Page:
“[Until now] there has been no comprehensive study of the Canadian reaction to the famine… a major contribution.” – Roman Serbyn, editor of Famine in Ukraine, 1932-1933
In 1932-33, a famine–the Holodomor (“extermination by hunger”)–raged through Ukraine, killing millions. Although the Soviet government denied it, news about the catastrophe got out. Canadians came to learn about the famine from many sources, though the reports could be contradictory.
Through an extensive analysis of newspapers, political speeches, and protests, Starving Ukraine examines both Canada’s reporting of the famine and the country’s response. In doing so, Serge Cipko alludes to how public domestic reaction to crises impacts how those events play out on the world stage.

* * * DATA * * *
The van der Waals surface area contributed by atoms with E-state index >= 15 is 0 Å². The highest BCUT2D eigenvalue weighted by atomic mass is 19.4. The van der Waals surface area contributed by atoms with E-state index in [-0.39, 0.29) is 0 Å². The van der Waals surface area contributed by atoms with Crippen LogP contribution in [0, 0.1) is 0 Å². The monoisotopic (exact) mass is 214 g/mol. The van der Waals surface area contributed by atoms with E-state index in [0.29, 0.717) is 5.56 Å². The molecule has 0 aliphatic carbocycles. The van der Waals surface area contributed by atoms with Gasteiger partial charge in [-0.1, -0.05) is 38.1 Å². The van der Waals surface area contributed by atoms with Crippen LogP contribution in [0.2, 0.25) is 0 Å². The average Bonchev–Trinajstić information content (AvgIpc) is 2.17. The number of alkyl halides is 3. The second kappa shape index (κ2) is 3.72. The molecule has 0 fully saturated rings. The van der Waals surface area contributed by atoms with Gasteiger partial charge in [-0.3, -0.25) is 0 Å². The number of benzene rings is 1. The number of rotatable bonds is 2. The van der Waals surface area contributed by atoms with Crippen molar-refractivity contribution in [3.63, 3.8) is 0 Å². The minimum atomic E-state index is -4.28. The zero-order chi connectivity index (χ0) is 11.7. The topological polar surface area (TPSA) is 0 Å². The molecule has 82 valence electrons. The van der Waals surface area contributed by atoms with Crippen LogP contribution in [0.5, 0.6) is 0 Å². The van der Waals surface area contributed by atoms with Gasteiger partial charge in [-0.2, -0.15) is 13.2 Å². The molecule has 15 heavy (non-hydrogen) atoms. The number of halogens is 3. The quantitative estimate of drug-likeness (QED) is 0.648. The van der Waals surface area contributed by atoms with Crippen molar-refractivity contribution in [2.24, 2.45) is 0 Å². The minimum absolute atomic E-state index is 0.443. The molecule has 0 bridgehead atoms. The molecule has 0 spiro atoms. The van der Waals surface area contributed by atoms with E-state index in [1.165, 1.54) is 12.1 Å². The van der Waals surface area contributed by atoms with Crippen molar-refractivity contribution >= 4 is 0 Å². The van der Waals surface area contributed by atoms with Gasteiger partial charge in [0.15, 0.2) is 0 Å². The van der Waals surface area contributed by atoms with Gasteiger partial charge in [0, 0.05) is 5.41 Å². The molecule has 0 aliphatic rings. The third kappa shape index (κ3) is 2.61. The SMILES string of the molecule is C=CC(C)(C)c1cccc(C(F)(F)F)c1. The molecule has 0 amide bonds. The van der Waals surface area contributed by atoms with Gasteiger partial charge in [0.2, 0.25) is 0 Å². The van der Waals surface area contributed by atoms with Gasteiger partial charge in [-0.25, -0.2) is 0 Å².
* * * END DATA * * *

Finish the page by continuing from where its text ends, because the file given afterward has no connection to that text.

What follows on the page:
Serge Cipko is co-ordinator of the Ukrainian Diaspora Studies Initiative for the Canadian Institute of Ukrainian Studies at the University of Alberta. He is the author of Ukrainians in Argentina, 1897-1950 and co-author of One-Way Ticket: The Soviet Return-to-the-Homeland Campaign, 1955-1960.
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